It’s long been a complaint among serious Pocket PC users that Microsoft’s own bundled word processor, Pocket Word, is far from satisfactory. The main issue is that many standard features found in the desktop version of Word — from the ability to include tables and images, annotate, and print — are curiously absent. Even relatively minor features were omitted, such as keyboard shortcuts — a niche filled admirably by a cult utility called WordCommands. The addition of a spell checker in Pocket PC 2002 (it also was absent in the original release of Pocket PC) did little to sweeten the deal for consumers who had, in many cases, paid the price of a low-end laptop for a device that did not meet their needs or, contentiously, its advertised abilities.
The conclusion reached by some cynical, or realistic, users was that no competitor for Pocket Word would emerge due to the ease with which Microsoft would squash them in their next Pocket PC update. Who dares risk financial ruin tangling with the Redmond giant? Meanwhile, Microsoft claims that Pocket Outlook programs were designed primarily to view documents, not create them, and that the desktop version of Office should be used for extensive editing. Obviously, this does not address those of us who wish to replace our laptops or desktops with a more svelte writing solution for the train, plane, or lecture theatre. Indeed, it arguably shows the Microsoft philosophy of bending consumers to the product, not the other way around — and, of course, maintaining a torrent of income from Office purchases.
The Microsoft philosophy might still be understandable but for the advent of speedy text input methods for handhelds. Both Palm and PPC users have been blessed for a while now with ThinkOutside’s Stowaway keyboard and its successors, such as the Compaq offering on which I type this article. Without a suitable software companion, these powerful hardware tools are hardly put to optimum usage, and document creation is still tied to a desktop machine for completion — the addition of those page numbers, those tables, and so on. Without even the ability to print directly from the PDA, we’re often still tied to our home machines, unless we purchase a third-party solution, such as PrintPocket CE. (Printing was OS-standard on Psion devices some years ago, we should remember.)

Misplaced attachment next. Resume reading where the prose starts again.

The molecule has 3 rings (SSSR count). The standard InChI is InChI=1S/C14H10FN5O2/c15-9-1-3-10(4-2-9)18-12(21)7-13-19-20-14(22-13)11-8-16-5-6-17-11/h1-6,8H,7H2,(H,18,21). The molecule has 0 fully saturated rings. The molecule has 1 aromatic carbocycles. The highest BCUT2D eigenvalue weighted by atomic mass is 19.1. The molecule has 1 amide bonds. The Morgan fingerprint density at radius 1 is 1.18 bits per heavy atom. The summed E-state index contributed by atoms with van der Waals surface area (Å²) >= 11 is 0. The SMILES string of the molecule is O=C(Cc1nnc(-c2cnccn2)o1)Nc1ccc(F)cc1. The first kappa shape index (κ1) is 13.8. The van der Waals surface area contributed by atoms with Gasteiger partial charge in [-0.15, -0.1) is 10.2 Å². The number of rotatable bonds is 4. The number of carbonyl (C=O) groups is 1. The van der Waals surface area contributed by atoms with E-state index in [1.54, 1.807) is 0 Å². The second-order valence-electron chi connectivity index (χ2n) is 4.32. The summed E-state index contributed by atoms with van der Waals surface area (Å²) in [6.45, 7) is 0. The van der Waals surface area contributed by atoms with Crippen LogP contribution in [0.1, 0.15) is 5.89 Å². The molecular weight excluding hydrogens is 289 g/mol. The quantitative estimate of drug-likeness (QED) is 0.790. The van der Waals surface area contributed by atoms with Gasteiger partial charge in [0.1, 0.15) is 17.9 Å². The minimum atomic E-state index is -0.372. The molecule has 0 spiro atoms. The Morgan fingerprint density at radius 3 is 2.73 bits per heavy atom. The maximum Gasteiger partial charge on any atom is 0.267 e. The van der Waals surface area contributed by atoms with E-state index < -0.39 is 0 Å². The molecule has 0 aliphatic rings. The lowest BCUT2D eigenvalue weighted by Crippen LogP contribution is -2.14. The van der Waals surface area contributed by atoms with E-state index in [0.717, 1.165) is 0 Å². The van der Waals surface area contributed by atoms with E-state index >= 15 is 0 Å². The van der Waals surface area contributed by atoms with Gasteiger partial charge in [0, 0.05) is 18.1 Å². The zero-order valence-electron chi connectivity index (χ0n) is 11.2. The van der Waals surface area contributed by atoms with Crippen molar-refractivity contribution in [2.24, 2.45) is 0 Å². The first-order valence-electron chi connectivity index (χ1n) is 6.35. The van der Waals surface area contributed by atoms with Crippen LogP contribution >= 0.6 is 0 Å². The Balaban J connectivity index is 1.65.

In the Palm world, one of more open competition, users are spoilt for choice when it comes to word processors — the truly excellent Wordsmith by Blue Nomad being just one example. Despite the luxury of high-resolution color screens and beefier vital statistics, Pocket PCs have been left in the dust — until now. Softmaker, a German company, have encompassed WinCE in their multi-platform mobile office suite, OfficeAnywhere. They were originally designing it for Handheld PCs only, but have recently bowed under the deluge of requests from PPC users such as myself. A Pocket PC version, called TextMaker (see screenshot above), is now in the works, and is in beta as I write. It will, for a price, introduce all those obvious features that we have been missing: lossless round-trip conversion, page numbers, footnotes, tables, outlining. Cue blissful sigh. Finally, true mobile document creation is a reality.
As GPRS and Bluetooth devices become more prevalent, it is equally becoming more imperative that mobile devices move to meet their new communication possibilities for mobile creativity. Until now, this has not been the case with Pocket PCs, and writers have been tied to their ActiveSync and full Word at some stage. The chain looks to be breaking at last.
Anthony Newman is a third-year English student at Oxford University in the United Kingdom. He is also a Pocket PC enthusiast with an interest in wireless technologies.